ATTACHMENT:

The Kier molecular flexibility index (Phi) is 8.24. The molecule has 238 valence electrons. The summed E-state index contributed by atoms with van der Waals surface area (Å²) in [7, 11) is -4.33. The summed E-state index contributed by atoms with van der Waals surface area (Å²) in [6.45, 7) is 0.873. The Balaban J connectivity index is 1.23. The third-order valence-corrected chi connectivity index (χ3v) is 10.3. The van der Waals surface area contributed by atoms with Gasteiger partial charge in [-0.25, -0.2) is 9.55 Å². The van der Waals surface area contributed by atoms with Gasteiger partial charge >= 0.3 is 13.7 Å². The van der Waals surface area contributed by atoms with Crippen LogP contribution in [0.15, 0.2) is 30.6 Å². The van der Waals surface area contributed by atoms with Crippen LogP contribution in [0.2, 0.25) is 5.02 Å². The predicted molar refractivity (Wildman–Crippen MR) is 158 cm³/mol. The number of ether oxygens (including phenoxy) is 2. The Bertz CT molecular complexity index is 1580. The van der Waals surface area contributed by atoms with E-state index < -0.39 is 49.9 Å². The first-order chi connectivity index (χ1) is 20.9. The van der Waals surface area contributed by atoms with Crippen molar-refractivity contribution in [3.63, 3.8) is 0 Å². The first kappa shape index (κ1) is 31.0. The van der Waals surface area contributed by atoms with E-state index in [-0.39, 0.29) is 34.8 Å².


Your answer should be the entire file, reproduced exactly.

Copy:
The Kier molecular flexibility index (Phi) is 8.24. The molecule has 238 valence electrons. The summed E-state index contributed by atoms with van der Waals surface area (Å²) in [7, 11) is -4.33. The summed E-state index contributed by atoms with van der Waals surface area (Å²) in [6.45, 7) is 0.873. The Balaban J connectivity index is 1.23. The third-order valence-corrected chi connectivity index (χ3v) is 10.3. The van der Waals surface area contributed by atoms with Gasteiger partial charge in [-0.25, -0.2) is 9.55 Å². The van der Waals surface area contributed by atoms with Gasteiger partial charge >= 0.3 is 13.7 Å². The van der Waals surface area contributed by atoms with Crippen LogP contribution in [0.15, 0.2) is 30.6 Å². The van der Waals surface area contributed by atoms with Crippen LogP contribution in [0.2, 0.25) is 5.02 Å². The predicted molar refractivity (Wildman–Crippen MR) is 158 cm³/mol. The number of ether oxygens (including phenoxy) is 2. The Bertz CT molecular complexity index is 1580. The van der Waals surface area contributed by atoms with E-state index < -0.39 is 49.9 Å². The first-order chi connectivity index (χ1) is 20.9. The van der Waals surface area contributed by atoms with Crippen molar-refractivity contribution in [3.63, 3.8) is 0 Å². The first kappa shape index (κ1) is 31.0. The van der Waals surface area contributed by atoms with E-state index in [-0.39, 0.29) is 34.8 Å².